Super U Podcast | 7 Super Tips with Tony Hawk
The world knows Tony Hawk as a legendary skateboarder, entrepreneur, and founder of The Skatepark Project. By 14 he turned pro, and by 16 was considered the best competitive skateboarder on earth. In 1999, Tony teamed up with Activision to create the Tony Hawk’s™ Pro Skater™ video game. He became the first skateboarder to ever land a 900, which was considered the holy grail of vert skateboarding at the time. Today, his business skills have helped create a Tony Hawk brand that includes a billion-dollar video game franchise, with a remastered Tony Hawk’s™ Pro Skater™ 1+2 game released in 2020 to rave reviews. Also in his portfolio are Hawk Clothing apparel company, Birdhouse Skateboards and the Tony Hawk Signature Series sporting goods and toys. His speaking engagements draw huge crowds, inspiring everyone from media savvy millennials to corporate veterans. An intuitive marketer with a knack for social networking, Tony’s fans number in the millions on Facebook, Twitter, Instagram, and TikTok.
5x #1 Bestselling Author and Motivational Speaker Erik Qualman has performed in over 55 countries and reached over 50 million people this past decade. He was voted the 2nd Most Likable Author in the World behind Harry Potter’s J.K. Rowling. Qualman is also the inventor of the bestselling board game Kittycorn.
Need a sneak peek? Below are the main takeaways from the episode.
Super U Podcast | 7 Super Tips with Tony Hawk
[4:17] Tip #1
“Being a Pro Skater was the equivalent of being a professional yo, yo player. And it wasn’t until I was 17 when I started actually making money, that, that it became more of an issue because they were still they were saying like you have to figure out what you can do with your life. You have to figure out your career. And I was like, I think I have a career. Yeah, making money and I own a house and I’m still in high school. That seems like a career to me. No, and they and they were saying well, most of it was just like it’s not gonna last but definitely in from the ages of say 17 to two When he won, and then after that, it started falling out. Yeah, it was definitely less and less popular each year.”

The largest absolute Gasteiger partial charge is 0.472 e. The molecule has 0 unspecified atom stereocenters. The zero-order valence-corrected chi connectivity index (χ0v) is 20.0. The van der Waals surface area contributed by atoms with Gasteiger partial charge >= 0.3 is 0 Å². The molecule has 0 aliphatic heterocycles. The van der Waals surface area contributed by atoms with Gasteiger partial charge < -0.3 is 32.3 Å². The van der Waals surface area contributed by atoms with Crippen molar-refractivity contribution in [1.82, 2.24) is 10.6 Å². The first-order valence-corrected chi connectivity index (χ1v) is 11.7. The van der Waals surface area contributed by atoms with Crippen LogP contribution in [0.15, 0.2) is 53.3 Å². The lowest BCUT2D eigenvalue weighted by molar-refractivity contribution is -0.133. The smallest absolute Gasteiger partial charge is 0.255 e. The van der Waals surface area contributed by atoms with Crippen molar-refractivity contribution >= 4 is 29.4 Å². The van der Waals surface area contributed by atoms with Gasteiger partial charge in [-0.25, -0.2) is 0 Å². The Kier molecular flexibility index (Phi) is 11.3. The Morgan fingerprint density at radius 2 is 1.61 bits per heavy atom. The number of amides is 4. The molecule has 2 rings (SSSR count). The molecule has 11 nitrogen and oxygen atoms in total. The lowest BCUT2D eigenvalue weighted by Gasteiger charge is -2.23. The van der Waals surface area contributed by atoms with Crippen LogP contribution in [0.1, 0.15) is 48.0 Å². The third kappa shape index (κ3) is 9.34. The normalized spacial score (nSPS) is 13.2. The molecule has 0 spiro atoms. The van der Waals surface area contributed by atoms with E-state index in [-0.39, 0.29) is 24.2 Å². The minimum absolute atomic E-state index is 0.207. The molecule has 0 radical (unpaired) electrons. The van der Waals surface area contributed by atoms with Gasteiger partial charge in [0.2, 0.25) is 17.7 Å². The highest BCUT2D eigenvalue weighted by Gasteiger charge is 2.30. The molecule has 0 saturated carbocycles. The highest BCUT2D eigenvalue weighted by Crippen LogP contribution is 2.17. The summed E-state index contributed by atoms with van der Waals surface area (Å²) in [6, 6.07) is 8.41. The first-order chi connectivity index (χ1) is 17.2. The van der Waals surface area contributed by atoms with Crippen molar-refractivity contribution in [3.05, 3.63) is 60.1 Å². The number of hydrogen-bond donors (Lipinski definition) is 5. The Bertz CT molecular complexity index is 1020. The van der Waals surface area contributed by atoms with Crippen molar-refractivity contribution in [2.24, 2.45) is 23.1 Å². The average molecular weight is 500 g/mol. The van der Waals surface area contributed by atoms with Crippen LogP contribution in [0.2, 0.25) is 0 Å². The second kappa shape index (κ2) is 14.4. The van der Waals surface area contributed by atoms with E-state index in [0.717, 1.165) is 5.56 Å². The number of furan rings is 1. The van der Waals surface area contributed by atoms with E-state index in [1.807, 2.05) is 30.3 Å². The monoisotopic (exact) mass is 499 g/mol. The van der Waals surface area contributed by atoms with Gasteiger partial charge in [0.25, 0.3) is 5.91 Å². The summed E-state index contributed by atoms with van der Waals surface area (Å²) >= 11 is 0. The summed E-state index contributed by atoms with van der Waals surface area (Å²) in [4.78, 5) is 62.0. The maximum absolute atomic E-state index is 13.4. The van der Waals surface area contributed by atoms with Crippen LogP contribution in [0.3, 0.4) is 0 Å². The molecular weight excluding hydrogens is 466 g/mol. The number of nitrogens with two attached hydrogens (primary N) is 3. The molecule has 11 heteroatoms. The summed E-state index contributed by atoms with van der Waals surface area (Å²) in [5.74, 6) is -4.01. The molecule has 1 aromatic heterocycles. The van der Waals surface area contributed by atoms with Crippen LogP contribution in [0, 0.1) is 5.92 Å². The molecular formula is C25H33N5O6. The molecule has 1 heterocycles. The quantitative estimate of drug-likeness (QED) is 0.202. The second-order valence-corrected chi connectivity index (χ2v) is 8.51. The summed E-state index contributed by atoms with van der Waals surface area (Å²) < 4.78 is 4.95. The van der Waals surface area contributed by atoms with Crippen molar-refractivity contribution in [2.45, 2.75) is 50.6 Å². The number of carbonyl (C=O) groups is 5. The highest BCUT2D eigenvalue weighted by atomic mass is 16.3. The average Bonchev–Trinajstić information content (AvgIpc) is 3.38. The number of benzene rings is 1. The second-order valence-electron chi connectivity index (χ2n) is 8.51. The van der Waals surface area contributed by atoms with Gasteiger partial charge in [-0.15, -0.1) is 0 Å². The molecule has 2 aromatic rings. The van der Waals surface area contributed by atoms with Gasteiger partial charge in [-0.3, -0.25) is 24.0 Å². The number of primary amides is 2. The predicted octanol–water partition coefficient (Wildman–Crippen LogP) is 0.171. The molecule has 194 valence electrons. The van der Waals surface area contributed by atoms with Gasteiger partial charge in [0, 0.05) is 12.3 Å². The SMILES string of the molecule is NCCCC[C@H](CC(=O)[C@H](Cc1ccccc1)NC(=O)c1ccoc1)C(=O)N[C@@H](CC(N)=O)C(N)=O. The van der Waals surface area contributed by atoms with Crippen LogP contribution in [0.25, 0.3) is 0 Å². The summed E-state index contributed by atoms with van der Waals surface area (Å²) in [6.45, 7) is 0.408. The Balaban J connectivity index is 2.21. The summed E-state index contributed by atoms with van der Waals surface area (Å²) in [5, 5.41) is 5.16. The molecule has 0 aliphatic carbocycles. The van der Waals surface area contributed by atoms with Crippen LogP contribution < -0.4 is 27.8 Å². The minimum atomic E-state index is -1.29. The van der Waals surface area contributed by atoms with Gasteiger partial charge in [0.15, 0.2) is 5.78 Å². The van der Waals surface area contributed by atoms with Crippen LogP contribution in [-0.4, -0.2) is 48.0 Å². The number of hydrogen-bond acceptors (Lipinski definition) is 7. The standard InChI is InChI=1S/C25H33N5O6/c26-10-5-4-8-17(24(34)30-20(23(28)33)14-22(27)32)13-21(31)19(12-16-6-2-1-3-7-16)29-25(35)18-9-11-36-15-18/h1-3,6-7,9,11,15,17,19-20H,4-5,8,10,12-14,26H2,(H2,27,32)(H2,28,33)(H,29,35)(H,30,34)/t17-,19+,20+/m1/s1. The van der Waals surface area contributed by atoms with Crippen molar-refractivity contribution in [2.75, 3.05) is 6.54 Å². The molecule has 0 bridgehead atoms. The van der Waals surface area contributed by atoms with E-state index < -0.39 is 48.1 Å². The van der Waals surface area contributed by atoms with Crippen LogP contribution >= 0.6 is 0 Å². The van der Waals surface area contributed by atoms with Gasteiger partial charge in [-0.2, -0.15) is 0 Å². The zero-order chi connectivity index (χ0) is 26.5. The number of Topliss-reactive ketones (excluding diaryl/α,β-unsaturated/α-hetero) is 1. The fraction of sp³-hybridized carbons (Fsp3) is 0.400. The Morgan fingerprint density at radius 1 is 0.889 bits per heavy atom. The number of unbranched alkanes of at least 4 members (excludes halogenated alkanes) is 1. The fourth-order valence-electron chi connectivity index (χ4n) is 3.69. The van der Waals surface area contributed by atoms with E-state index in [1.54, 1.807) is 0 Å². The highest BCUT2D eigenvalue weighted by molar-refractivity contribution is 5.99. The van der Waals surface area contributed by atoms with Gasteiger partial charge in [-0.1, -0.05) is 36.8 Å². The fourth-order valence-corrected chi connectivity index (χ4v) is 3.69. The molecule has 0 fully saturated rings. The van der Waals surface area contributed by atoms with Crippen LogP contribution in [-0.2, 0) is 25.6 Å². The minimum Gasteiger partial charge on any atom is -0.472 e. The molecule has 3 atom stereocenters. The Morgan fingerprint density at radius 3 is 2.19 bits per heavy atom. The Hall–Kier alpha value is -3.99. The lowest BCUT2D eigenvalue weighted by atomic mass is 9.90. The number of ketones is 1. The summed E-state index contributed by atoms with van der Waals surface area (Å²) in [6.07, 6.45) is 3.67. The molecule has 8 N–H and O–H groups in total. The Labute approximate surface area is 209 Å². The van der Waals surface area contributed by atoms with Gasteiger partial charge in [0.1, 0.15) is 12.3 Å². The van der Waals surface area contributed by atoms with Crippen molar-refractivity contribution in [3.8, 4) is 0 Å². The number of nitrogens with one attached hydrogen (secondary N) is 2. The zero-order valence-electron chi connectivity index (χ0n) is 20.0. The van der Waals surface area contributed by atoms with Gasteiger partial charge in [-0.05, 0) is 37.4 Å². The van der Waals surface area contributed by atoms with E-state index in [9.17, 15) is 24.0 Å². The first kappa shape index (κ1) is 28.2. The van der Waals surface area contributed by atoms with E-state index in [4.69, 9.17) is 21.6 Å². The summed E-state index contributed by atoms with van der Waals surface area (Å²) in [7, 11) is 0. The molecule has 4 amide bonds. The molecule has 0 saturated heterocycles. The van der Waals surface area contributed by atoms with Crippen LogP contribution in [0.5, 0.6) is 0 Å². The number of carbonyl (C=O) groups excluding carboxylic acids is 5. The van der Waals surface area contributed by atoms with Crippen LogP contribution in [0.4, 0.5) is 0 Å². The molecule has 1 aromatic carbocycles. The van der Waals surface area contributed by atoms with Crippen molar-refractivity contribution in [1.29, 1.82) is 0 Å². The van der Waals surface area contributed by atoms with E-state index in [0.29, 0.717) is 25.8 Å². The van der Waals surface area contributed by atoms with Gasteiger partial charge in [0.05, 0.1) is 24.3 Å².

[5:23] Tip #2
“I was 24 with a child on the way to mortgages. And saying, I don’t know what I’m going to do. I don’t skateboard doesn’t seem like it’s lasting. And I took a chance and started my own skateboard company at the time, which seemed like the most ridiculous idea, but it just showed how devoted I was to the sport. Like I love skateboarding so much that I was willing to risk everything, just to be in control of a skate brand. Because I thought my career as a skater was over. You know, like, in those days, if you’re in your 20s, that’s, that was the top end of the age limit of what people thought you could be relevant. And so I said, Okay, I’m going to start a company and start my own team and be able to guide them. Through my experience.”
[6:21] Tip #3
“I’d say through the 2000s, when things were crazy, and there was, you know, suddenly, it was like, Wait, you’re a celebrity for skateboarding. I thought I had to fit that role. And I kind of chased it for a while it was like, Oh, you can read carpet, and you get to this, and this event, you got to go to, you know, go to this charity event, and Con and it was like, and I did it for a while. And I was like, I don’t want to hang out with these people. Somebody like just because they’re famous doesn’t make them fun or cool. Like, and they’re you it was, it was kind of a, I came to a realization, maybe a little too late, like at the cost of going and, you know, not spending time with my kids. And, you know, just kind of suddenly I thought, Oh, this is where I am, this is what I’m supposed to do at this level. And, and it sucks, like it was, you know, it’s not that I have regret I learned a lot from and I’m glad I came to fire and came back to doing what I love. But for sure there was a moment there where I was caught in the hype and, and thought that that’s this is my life now.”